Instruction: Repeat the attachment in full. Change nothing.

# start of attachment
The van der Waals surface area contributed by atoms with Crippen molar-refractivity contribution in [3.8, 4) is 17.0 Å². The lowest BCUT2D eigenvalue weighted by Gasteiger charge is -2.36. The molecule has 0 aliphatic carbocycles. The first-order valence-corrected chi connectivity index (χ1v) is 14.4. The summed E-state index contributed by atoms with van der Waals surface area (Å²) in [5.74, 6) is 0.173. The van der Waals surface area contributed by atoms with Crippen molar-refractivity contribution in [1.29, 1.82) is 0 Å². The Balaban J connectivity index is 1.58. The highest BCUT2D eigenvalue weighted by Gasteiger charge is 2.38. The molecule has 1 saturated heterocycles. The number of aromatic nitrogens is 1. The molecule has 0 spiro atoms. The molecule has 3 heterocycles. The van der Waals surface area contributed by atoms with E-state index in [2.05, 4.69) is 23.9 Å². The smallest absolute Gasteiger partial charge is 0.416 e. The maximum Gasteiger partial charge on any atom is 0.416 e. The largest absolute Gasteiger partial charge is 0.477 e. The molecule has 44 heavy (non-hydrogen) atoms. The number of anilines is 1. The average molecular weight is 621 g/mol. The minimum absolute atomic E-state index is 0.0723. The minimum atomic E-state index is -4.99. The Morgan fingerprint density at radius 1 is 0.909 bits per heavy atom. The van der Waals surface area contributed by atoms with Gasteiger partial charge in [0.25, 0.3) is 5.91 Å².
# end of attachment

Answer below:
The van der Waals surface area contributed by atoms with Crippen molar-refractivity contribution in [3.8, 4) is 17.0 Å². The lowest BCUT2D eigenvalue weighted by Gasteiger charge is -2.36. The molecule has 0 aliphatic carbocycles. The first-order valence-corrected chi connectivity index (χ1v) is 14.4. The summed E-state index contributed by atoms with van der Waals surface area (Å²) in [5.74, 6) is 0.173. The van der Waals surface area contributed by atoms with Crippen molar-refractivity contribution in [1.29, 1.82) is 0 Å². The Balaban J connectivity index is 1.58. The highest BCUT2D eigenvalue weighted by Gasteiger charge is 2.38. The molecule has 1 saturated heterocycles. The number of aromatic nitrogens is 1. The molecule has 0 spiro atoms. The molecule has 3 heterocycles. The van der Waals surface area contributed by atoms with E-state index in [2.05, 4.69) is 23.9 Å². The smallest absolute Gasteiger partial charge is 0.416 e. The maximum Gasteiger partial charge on any atom is 0.416 e. The largest absolute Gasteiger partial charge is 0.477 e. The molecule has 44 heavy (non-hydrogen) atoms. The number of anilines is 1. The average molecular weight is 621 g/mol. The minimum absolute atomic E-state index is 0.0723. The minimum atomic E-state index is -4.99. The Morgan fingerprint density at radius 1 is 0.909 bits per heavy atom. The van der Waals surface area contributed by atoms with Gasteiger partial charge in [0.25, 0.3) is 5.91 Å².